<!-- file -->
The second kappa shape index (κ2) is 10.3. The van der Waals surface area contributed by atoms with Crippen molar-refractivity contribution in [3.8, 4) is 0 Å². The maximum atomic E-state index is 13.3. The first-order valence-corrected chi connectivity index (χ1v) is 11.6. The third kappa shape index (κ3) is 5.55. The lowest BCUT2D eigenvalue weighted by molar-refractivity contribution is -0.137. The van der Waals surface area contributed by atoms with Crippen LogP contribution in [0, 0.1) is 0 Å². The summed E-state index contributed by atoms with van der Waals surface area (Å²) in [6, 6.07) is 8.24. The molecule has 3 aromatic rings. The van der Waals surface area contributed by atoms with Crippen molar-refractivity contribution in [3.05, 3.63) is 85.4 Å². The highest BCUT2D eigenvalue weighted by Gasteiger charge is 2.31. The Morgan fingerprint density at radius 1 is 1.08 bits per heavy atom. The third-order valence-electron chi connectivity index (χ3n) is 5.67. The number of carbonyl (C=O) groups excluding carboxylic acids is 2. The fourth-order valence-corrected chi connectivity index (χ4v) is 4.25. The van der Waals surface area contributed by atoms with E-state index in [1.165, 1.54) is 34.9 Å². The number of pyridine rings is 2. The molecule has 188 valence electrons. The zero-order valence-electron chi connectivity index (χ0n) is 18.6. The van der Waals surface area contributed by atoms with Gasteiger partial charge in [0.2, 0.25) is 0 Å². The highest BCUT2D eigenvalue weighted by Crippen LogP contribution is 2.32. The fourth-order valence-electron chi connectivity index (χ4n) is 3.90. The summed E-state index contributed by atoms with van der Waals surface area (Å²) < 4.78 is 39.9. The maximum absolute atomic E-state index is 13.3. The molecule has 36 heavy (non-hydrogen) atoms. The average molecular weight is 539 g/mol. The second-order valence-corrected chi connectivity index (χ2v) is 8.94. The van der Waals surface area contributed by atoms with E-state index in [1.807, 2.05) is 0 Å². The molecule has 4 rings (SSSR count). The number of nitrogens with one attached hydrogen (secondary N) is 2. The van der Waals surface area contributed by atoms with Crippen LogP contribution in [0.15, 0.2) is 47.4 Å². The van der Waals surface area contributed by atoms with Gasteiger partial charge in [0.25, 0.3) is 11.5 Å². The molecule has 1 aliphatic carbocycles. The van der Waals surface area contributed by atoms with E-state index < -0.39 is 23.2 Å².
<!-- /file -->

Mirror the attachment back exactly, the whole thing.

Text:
The second kappa shape index (κ2) is 10.3. The van der Waals surface area contributed by atoms with Crippen molar-refractivity contribution in [3.8, 4) is 0 Å². The maximum atomic E-state index is 13.3. The first-order valence-corrected chi connectivity index (χ1v) is 11.6. The third kappa shape index (κ3) is 5.55. The lowest BCUT2D eigenvalue weighted by molar-refractivity contribution is -0.137. The van der Waals surface area contributed by atoms with Crippen LogP contribution in [0, 0.1) is 0 Å². The summed E-state index contributed by atoms with van der Waals surface area (Å²) in [6, 6.07) is 8.24. The molecule has 3 aromatic rings. The van der Waals surface area contributed by atoms with Crippen molar-refractivity contribution in [3.05, 3.63) is 85.4 Å². The highest BCUT2D eigenvalue weighted by Gasteiger charge is 2.31. The Morgan fingerprint density at radius 1 is 1.08 bits per heavy atom. The third-order valence-electron chi connectivity index (χ3n) is 5.67. The number of carbonyl (C=O) groups excluding carboxylic acids is 2. The fourth-order valence-corrected chi connectivity index (χ4v) is 4.25. The van der Waals surface area contributed by atoms with E-state index in [1.165, 1.54) is 34.9 Å². The number of pyridine rings is 2. The molecule has 188 valence electrons. The zero-order valence-electron chi connectivity index (χ0n) is 18.6. The van der Waals surface area contributed by atoms with Gasteiger partial charge in [0.2, 0.25) is 0 Å². The highest BCUT2D eigenvalue weighted by Crippen LogP contribution is 2.32. The fourth-order valence-electron chi connectivity index (χ4n) is 3.90. The summed E-state index contributed by atoms with van der Waals surface area (Å²) < 4.78 is 39.9. The maximum absolute atomic E-state index is 13.3. The molecule has 36 heavy (non-hydrogen) atoms. The average molecular weight is 539 g/mol. The second-order valence-corrected chi connectivity index (χ2v) is 8.94. The van der Waals surface area contributed by atoms with E-state index in [1.807, 2.05) is 0 Å². The molecule has 4 rings (SSSR count). The number of nitrogens with one attached hydrogen (secondary N) is 2. The van der Waals surface area contributed by atoms with Crippen LogP contribution in [0.15, 0.2) is 47.4 Å². The van der Waals surface area contributed by atoms with Gasteiger partial charge in [0.25, 0.3) is 11.5 Å². The molecule has 1 aliphatic carbocycles. The van der Waals surface area contributed by atoms with E-state index < -0.39 is 23.2 Å².